The Marxist criticised Soviet policies which enabled the U.S. to move troops from Europe to Vietnam. To this the London District Committee replies that any other policy would be provocative and ’would certainly be the means of enabling the U.S to restore the crumbling NATO set-up, lead to a rallying of the reactionary forces in Europe, and encourage the neo-fascist revival in West Germany. At the very moment when the great majority of the people in Western Europe are seeking to loosen the bonds that bind them to the USA, such a move would have actually strengthened the American position and halted this progressive development.’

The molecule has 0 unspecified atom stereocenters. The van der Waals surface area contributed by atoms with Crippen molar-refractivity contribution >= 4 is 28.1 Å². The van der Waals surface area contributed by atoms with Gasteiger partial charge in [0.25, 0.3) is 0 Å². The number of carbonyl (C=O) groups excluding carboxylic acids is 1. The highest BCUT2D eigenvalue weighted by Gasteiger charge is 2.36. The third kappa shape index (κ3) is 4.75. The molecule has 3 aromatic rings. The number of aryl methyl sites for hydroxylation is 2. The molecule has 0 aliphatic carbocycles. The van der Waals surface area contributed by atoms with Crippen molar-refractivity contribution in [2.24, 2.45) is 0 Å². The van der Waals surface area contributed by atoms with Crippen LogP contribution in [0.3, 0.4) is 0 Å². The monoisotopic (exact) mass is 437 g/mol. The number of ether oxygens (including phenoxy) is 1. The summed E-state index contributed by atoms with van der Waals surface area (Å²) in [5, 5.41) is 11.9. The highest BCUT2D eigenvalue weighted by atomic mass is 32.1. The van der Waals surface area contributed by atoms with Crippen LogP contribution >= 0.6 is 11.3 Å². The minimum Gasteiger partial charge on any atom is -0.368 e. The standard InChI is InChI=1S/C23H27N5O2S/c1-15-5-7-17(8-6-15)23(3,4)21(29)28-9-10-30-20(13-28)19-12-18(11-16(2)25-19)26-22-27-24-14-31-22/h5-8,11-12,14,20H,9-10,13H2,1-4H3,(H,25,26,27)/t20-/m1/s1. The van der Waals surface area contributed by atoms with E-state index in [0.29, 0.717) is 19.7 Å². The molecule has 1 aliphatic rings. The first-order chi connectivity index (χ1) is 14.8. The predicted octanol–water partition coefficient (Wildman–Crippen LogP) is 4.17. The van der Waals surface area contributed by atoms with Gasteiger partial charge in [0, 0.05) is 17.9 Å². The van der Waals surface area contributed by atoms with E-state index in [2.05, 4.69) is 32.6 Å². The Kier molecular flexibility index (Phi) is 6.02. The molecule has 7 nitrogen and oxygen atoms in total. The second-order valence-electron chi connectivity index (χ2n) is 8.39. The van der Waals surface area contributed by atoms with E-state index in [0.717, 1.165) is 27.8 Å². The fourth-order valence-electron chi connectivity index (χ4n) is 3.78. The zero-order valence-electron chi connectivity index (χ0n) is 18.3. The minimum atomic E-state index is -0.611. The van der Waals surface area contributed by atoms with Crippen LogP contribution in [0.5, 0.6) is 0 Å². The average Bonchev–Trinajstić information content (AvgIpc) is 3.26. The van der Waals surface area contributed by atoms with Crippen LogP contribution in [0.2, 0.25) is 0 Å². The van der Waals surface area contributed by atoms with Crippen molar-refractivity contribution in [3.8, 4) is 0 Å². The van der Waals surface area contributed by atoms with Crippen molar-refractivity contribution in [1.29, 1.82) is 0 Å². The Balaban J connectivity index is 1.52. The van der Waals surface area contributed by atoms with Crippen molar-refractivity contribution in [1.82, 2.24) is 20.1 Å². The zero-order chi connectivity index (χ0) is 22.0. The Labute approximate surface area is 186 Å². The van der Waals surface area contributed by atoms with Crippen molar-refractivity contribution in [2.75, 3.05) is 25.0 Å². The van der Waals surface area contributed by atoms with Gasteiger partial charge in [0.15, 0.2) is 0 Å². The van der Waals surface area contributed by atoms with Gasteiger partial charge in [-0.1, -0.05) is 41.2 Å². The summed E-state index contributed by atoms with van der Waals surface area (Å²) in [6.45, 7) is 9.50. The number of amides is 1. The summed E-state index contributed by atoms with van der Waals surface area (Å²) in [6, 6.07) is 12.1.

What a travesty of Marxism this is! We must not oppose imperialism because it is dying of itself! NATO is crumbling; don’t disturb it! People are trying to loosen the U.S bonds; don’t offend them by helping. Leave reviving fascism alone; it won’t last! These ideas are the very essence of the policy of ’peaceful transition’ and the direct opposite of Marxism.
The Chinese have shown, both in the Pakistan-India conflict and in Vietnam, how to oppose the aggressor and tie down his forces without doing anything that the progressive and oppressed people of the world find provocative or unworthy.
Next comes an outright lie, which at least some members of the District Committee must have known to be a lie: ’the Chinese, having agreed to deliver a stated quantity of rice to Cuba in 1966, at the eleventh hour broke the contract’.